It has been said that in the Old Testament the gospel lies concealed; in the New Testament it is revealed. As expressed by another, ” As they departed from God, the Jews in a great degree lost sight of the teachings of the ritual service. That service had been instituted by Christ himself. In every part it was a symbol of him; and it had been full of vitality and spiritual beauty. But the Jews lost the spiritual life from their ceremonies, and clung to the dead forms. They trusted to the sacrifices and ordinances themselves, instead of resting upon him to whom they pointed.


Many instances are given in the Scriptures in which a door is used in this sense. Paul, in writing to the Corinthians, says, “A great door and effectual is opened unto me, and there are many adversaries.” Again, in his second letter to the Corinthians, he says, ” When I came to Troas to preach Christ’s gospel, and a door was opened unto me of the Lord, I had no rest in. my spirit, because I found not Titus my brother.” 9 He also made request of the Colossians on this wise: “Continue in prayer, and watch in the same with thanksgiving; withal praying also for us, that God would open unto us a door of utterance, to speak the mystery of Christ, for which I am also in bonds.”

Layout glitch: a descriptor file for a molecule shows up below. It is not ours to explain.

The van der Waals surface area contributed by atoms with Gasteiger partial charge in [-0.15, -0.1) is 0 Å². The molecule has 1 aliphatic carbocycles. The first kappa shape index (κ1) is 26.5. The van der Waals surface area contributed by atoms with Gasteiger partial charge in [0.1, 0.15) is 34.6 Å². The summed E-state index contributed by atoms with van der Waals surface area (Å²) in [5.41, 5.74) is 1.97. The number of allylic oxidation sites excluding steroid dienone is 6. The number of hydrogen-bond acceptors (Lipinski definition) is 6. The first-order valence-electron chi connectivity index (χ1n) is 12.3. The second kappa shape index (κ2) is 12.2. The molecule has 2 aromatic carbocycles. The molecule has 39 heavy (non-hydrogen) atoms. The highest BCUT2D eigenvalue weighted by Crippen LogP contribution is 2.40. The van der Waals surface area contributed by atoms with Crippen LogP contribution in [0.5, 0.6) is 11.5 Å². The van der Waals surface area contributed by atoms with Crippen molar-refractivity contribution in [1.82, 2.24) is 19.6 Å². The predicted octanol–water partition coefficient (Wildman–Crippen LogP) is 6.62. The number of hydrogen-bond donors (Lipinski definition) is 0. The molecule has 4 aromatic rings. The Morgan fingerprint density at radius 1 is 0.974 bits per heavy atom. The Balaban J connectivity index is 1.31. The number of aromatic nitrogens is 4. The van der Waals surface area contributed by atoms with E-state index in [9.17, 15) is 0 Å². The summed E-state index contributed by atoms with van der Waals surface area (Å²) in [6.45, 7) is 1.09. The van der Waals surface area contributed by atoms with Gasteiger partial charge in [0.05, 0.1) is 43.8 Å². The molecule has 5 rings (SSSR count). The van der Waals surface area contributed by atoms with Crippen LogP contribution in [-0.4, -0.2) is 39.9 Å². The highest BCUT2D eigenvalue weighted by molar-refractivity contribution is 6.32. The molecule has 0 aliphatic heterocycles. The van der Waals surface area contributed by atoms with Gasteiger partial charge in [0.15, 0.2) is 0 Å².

From these scriptures it appears that openings for the proclamation of the truth are called open doors; and from the words spoken to the Philadelphia church it would seem that at the time this people were called out, men were making strenuous efforts to close the door of utterance against them. As the Philadelphia church passed through the trial, holding fast to his ” word ” and ” name,” the word of the Lord to them was, that he would place before them an open door that no man could shut.


“Here is the same mystery as that the Son of God should die. The spotless Lamb of God, who knew no sin, was made to be sin. Sinless, yet not only counted as a sinner, but actually taking upon Himself sinful nature. He

[sic] was made to be sin in order that we [sic] might be made righteousness.” (Pp. 27, 28.)

Such was the exchange—our sins for His righteousness.


“The mystery of revelation challenges investigation, for there are mines of truth to be opened to God’s people. We must put off self-righteousness, we must reach loftier heights.”

We are to “seek the righteousness of Christ,” Mrs. White admonished, anticipating the Waggoner theme of the Conference. We are to “search for truth as for hidden treasures.” Regrettably, she added, some are “destitute of spirituality.” We must be “sanctified” by the “truth.” Then comes this appeal: “Let us commence right here in this meeting. . . . We want the Spirit of God here now. . . . May God help us to be clean in spirit.”